Free-market economists such as Wilhelm Röpke and Walter Eucken made much headway during the first half of the twentieth century, and to some, are household names. There is, however, another significant free-market advocate with whom most may be less familiar.
In a new piece from Acton’s Director of Research, Samuel Gregg introduces readers to economist Jacques Rueff. The Frenchman, who earned the titles Statesman of Finance and “l’anti-Keynes”, was the first economist elected to the Académie Française and continued to rise in both economics and politics. Gregg writes:
Rueff didn’t stop advocating his decidedly pro-market views when he assumed senior positions in the French finance ministry from 1934 onwards. To anyone who would listen, Rueff argued for balanced budgets, trade-liberalization, and ending price supports. Rueff also set himself against the public works programs, unemployment insurance, and forty-hour work-week implemented by Leon Blum’s Popular Front government.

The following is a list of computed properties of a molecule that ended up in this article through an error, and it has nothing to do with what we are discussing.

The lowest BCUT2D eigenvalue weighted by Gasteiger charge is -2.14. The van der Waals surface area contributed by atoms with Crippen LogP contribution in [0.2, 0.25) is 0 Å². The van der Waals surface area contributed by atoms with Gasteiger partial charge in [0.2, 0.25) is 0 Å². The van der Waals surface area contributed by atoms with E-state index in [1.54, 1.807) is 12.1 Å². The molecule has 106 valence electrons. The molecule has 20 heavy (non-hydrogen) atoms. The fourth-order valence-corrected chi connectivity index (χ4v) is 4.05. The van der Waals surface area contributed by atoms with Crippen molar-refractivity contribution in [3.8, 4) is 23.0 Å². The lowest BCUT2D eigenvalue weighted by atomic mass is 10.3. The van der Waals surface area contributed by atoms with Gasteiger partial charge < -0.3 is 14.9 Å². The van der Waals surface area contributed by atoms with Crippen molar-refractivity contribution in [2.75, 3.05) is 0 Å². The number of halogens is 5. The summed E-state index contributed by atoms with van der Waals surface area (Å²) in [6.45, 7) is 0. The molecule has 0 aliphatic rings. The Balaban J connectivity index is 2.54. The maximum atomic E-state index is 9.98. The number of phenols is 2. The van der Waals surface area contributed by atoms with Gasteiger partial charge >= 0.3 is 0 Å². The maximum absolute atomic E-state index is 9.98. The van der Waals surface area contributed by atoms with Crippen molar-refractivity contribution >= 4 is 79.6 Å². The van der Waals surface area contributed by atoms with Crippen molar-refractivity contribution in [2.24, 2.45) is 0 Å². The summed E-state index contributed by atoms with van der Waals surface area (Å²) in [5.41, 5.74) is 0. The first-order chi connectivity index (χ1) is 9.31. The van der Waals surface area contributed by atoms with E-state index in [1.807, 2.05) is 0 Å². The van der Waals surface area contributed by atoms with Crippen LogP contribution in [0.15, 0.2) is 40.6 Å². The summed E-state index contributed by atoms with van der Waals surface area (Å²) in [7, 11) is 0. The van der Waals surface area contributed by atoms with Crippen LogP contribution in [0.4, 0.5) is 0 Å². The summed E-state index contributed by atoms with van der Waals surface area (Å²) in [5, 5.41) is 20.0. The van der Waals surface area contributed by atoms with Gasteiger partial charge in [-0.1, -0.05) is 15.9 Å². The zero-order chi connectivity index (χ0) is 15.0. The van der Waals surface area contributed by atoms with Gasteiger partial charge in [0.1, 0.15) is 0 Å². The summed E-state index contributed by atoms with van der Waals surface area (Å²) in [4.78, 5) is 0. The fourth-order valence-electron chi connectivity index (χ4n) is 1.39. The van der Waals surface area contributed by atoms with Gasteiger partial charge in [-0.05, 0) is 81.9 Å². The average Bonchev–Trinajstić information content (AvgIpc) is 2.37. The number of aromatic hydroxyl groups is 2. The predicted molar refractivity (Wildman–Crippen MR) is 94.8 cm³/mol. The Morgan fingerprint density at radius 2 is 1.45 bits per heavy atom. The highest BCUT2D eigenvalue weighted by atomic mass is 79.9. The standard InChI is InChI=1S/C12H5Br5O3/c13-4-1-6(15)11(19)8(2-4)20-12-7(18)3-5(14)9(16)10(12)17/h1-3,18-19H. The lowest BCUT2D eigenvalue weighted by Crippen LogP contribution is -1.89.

Ultimately, Rueff championed markets for the sake of morality, a motivation at the core of the Acton Institute’s mission. “Economic decisions were, in his view, always premised upon moral and political choices…Most of the world and the laws of nature which gave it order, Rueff argued, was a matter of divine design. One sphere, Rueff believed, to which humans could bring order was the economy”.
Read Gregg’s whole article, “Jacques Rueff: Statesman of Finance and “l’anti-Keynes””.